17. Jakus PM, Downing M, Bevelimer MS, Fly JM (1997) Do sportfish consumption advisories affect reservoir anglers’ choice? Agric Resour Econ Rev 26(2):196–204CrossRefGoogle Scholar
  18. Jakus PM, Shaw WD (2003) Perceived hazard and product choice: an application to recreational site choice. J Risk Uncertain 26(1):77–92CrossRefGoogle Scholar
  19. Jones C, Lupi F (1999) The effect of modelling substitute activities on recreational benefit estimates: is more better? Mar Resour Econ 14:357–374CrossRefGoogle Scholar
  20. Kuriyama K, Hanemann WM, Pendleton L (2003) Approximation approaches to probabilistic choice set models for large choice set data. Working paper 967, University of California, BerkeleyGoogle Scholar
  21. Kreps D (1979) A preference for flexibility. Econometrica 47:565–576CrossRefGoogle Scholar
  22. Li L, Adamowicz W, Swait J (2015) The effects of choice set misspecification on welfare measures in random utility models. Resour Energy Econ 42:71–92CrossRefGoogle Scholar
  23. Manrai AK, Andrews RL (1998) Two-stage discrete choice models for scanner panel data: an assessment of process and assumptions. Eur J Oper Res 111:193–215CrossRefGoogle Scholar
  24. Manski CF (1977) The structure of random utility models. Theor Decis 8:229–254CrossRefGoogle Scholar
  25. May H, Burger J (1996) Fishing in a polluted estuary: fishing behaviour, fishing consumption, and potential risk. Risk Anal 16(4):459–471CrossRefGoogle Scholar
  26. Parsons G, Hauber A (1998) Spatial boundaries and choice set definition in a random utility model of recreation demand. Land Econ 74(1):32–48CrossRefGoogle Scholar
  27. Peters T, Adamowicz W, Boxall P (1995) The influence of choice set consideration in modelling the benefits of improved water quality. Water Resour Res 613:1781–1787CrossRefGoogle Scholar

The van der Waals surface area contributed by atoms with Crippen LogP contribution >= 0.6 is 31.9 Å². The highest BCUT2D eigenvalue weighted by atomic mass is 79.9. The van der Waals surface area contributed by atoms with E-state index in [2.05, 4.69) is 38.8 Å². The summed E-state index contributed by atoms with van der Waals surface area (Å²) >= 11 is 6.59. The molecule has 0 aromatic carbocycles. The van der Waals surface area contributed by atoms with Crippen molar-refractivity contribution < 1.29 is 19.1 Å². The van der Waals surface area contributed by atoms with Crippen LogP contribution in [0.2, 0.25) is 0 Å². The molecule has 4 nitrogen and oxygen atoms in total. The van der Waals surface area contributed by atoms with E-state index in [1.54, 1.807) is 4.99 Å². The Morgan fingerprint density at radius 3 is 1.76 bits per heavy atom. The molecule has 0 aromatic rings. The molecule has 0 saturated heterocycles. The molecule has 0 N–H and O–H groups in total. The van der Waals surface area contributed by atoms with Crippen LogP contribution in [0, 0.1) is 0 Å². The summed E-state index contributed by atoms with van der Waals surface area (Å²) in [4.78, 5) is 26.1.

28. Roberts J, Lattin J (1991) Development and testing of a model of consideration set composition. J Mark Res 28:429–440CrossRefGoogle Scholar
  29. Sarver T (2008) Anticipating regret: why fewer options may be better. Econometrica 76:263–305CrossRefGoogle Scholar
  30. Swait J (1984) Probabilistic choice set formation in transportation demand models. Dissertation, MITGoogle Scholar
  31. Swait J (2001a) Choice set generation within the generalized extreme value family of discrete choice models. Transp Res B 35(7):643–666CrossRefGoogle Scholar
  32. Swait J (2001b) A non-compensatory choice model incorporating attribute cut-offs. Transp Res B 35(7):903–928CrossRefGoogle Scholar
  33. Swait J, Ben-Akiva M (1986) An analysis of the effects of captivity on travel time and cost elasticities. In: Annals of the 1985 international conference on travel behaviour, Noordwijk, Holland, 16–19 April 1985Google Scholar
  34. Swait J, Ben-Akiva M (1987a) Incorporating random constraints in discrete choice models of choice set generation. Transp Res B 21(2):91–102CrossRefGoogle Scholar
  35. Swait J, Ben-Akiva M (1987b) Empirical test of a constrained choice discrete model: mode choice in Sao Paulo Brazil. Transp Res B 21(2):103–115CrossRefGoogle Scholar
  36. Swait J, Louviere JJ (1993) Role of the scale parameter in the estimation and comparison of multinomial logit models. J Mark Res 30(3):305–314CrossRefGoogle Scholar
  37. Timmins C, Murdock J (2007) A revealed preference approach to the measurement of congestion in travel cost models. J Environ Econ Manag 53(2):230–249CrossRefGoogle Scholar
  38. von Haefen RH (2008) Latent consideration sets and continuous demand systems. Environ Resour Econ 41(3):363–379CrossRefGoogle Scholar
  39. Zimmer NMP (2009) The Economic impacts of chronic wasting disease on hunting in Alberta. MSc Thesis University of AlbertaGoogle Scholar
  40. Zimmer NMP, Boxall PC, Adamowicz WL (2012a) The impacts of chronic wasting disease and its management on recreational hunters. Can J Agric Econ 60(1):71–92CrossRefGoogle Scholar
  41. Zimmer NMP, Boxall PC, Adamowicz WL (2012b) The impacts of chronic wasting disease and its management on hunter perception, opinions, and behaviors in Alberta, Canada. J Toxicol Environ Health Part A 74:1621–1635CrossRefGoogle Scholar

Copyright information

© Springer Science+Business Media Dordrecht 2017

Authors and Affiliations

  • Thuy Truong
    • 1
  • Wiktor Adamowicz
    • 2
  • Peter C. Boxall
    • 2
  1. 1.Department of EconomicsUniversity of Economics Ho Chi Minh CityHo Chi Minh CityVietnam
  2. 2.Department of Resource Economics and Environmental SociologyUniversity of AlbertaEdmontonCanada

Personalised recommendations